I’m not sure when I got turned onto the novels of the Sicilian writer Andrea Camilleri. It was certainly after I’d exhausted all the Aurelio Zen novels that the late Seattle writer Michael Dibdin had written.
And to be honest, I initially thought that Camilleri’s protagonist – the police inspector Salvo Montalbano – was not nearly half as interesting as the redoubtable Zen. But that was before I began watching the series that RAI, the national Italian television network, began airing in 1999.
Friends of mine had watched the entire series on DVD and recommended them. And as my wife and I began watching, we were quickly hooked. The series “Detective Montalbano,” which is available for streaming through Amazon Prime’s MHZ Choice partnership, stars Luca Zingaretti as Montalbano, and is filmed in and around the Sicilian city of Ragusa.
I then went back to Camilleri’s novels, beginning with the first in the series, “The Snack Thief,” and this time I appreciated much more what Camilleri was trying to do. It helped, of course, that I was able to picture Zingaretti as I read.
It helped, too, that in the year 2001 my wife Mary Pat and I spent 10 days driving around Sicily, experiencing the place up close and personal during one of the island’s typically sweltering summers. Here are a few highlights of our trip.
Taormina: You know a place is special when writers talk about its magical qualities. Take, for example, the French writer Guy de Maupassant who in 1895 wrote the following in his travel memoir titled, simply enough, “Sicily”:
“Were a man to spend only one day in Sicily and ask, ‘What must one see?’ I would answer him without hesitation, ‘Taormina.’ It is only a landscape, but a landscape where you find everything on earth that seems made to seduce the eyes, the mind and the imagination.”
We stayed in a hotel on the road below the city center, which sits some 250 meters above the Mediterranean. As luck would have it, our stay coincided with a film festival that featured films in English. Furthermore, it was held in the city’s famous 2,500-year-old Greek Theatre – the same one that was featured in Woody Allen’s 1995 film “Mighty Aphrodite.”
I don’t recall any of the movies that we saw. But I do remember looking to the right and seeing the lights of the boats afloat on the bay far below, and then looking to the left and seeing the red flashes on the slopes of the volcano Mount Etna, which was erupting. If it wasn’t paradise on Earth, it was close to it.
Agrigento: My brother-in-law used to say that Italy was like a postcard, “with a thousand-year-old castle around every corner.” Sicily is the same, though because of its varied history it’s common to stumble over a remnant of ancient Greece.
When Mary Pat booked a room at our hotel in Agrigento, she was intrigued because it offered a view of the Valley of the Temples, a collection of seven Doric-style monuments that date back to the sixth century BCE. But when we checked in, the room she wanted wasn’t “available.”
But then the clerk asked us whether we’d be interested in hiring a guide. When we said yes, the room – a suite, actually, featuring a terrazza that felt as if it were six feet from said temples – suddenly became available.
It was the best 90 euro we’ve ever spent. And our guide, a sweet, knowledgeable young college student, was great, too.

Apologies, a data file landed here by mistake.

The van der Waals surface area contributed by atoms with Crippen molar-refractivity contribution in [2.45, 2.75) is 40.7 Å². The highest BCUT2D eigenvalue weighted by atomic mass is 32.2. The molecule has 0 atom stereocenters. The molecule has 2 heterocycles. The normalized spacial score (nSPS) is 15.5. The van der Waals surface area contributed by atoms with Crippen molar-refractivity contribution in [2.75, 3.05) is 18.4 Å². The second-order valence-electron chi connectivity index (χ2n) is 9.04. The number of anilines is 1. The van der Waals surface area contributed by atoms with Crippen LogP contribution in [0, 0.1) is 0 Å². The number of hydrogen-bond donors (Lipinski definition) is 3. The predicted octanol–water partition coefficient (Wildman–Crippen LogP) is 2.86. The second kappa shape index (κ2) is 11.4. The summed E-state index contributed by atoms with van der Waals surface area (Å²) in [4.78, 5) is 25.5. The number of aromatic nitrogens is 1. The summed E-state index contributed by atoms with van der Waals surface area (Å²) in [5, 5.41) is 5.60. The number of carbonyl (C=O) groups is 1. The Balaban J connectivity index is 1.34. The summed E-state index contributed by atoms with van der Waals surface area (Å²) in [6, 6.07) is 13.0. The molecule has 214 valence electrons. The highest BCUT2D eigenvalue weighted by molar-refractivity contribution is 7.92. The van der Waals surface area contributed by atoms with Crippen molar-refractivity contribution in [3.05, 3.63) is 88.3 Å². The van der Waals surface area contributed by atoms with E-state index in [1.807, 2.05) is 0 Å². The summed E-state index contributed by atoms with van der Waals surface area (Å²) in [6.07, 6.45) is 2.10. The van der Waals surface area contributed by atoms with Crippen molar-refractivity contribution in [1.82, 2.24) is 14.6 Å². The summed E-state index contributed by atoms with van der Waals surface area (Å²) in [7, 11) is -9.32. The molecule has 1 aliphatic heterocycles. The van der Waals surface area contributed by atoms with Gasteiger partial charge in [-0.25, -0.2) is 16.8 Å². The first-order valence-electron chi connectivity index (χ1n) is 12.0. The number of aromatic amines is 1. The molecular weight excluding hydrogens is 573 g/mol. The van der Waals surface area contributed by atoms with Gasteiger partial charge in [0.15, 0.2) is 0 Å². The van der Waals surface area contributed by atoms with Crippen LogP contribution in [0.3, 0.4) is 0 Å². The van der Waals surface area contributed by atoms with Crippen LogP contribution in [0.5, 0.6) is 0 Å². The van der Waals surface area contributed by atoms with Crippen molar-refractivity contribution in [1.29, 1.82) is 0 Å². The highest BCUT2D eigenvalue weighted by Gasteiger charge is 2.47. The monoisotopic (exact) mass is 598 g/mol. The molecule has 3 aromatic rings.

Palermo: We stayed in Sicily’s largest city only for a couple of nights. But we splurged on a hotel that offered air-conditioning, which we craved after our 10 hot days on the road. I recall having to get under the bed covers because we ended up turning the thermostat down so low.
Our one adventure came when Mary Pat wanted to visit the Cappella Palatina. Built in the 12thcentury, the chapel is famous for its mosaics. Because it was so hot, we were wearing the minimal amount of clothing, which meant that Mary Pat had nothing to cover her upper arms with. “Modest attire” was required, so the church attendants wouldn’t let her in.
After we had a spirited discussion between us about what to do, which I’m sure at least one group of elderly Sicilian men are still talking about, we walked to a nearby souvenir shop and bought a cheap T-shirt, which worked perfectly.
Mary Pat says the mosaics are beautiful. I wouldn't know. Having lost interest, I stayed outside.
On the road near Catania: Our big adventure had come a few days earlier, when we drove around Catania on our way to Siracusa. I turned down the wrong road and, fearful that I was heading the wrong way on a one-way street, I attempted to make a sudden left turn into a driveway.
Unfortunately, at that same moment a guy driving behind me was attempting to pass. And… bang.
Nothing major happened. A scrape on the side of the car and a smashed side mirror. And since the guy wasn’t interested in getting the authorities involved, he simply waved away my apologies and drove off.
Still shaken, I drove down the road to a restaurant that looked open. We went inside and, in halting Italian, explained what happened. The owner couldn’t have been more gracious. He took me around town, bought a replacement mirror for me, brought me back to the restaurant where the staff served us both lunch.
And then he sent us on our way, refusing all my efforts to repay his kindness. His explanation for such altruism: He didn’t want people to think that every Sicilian was a Mafioso.
Camilleri himself couldn’t have written a better scenario.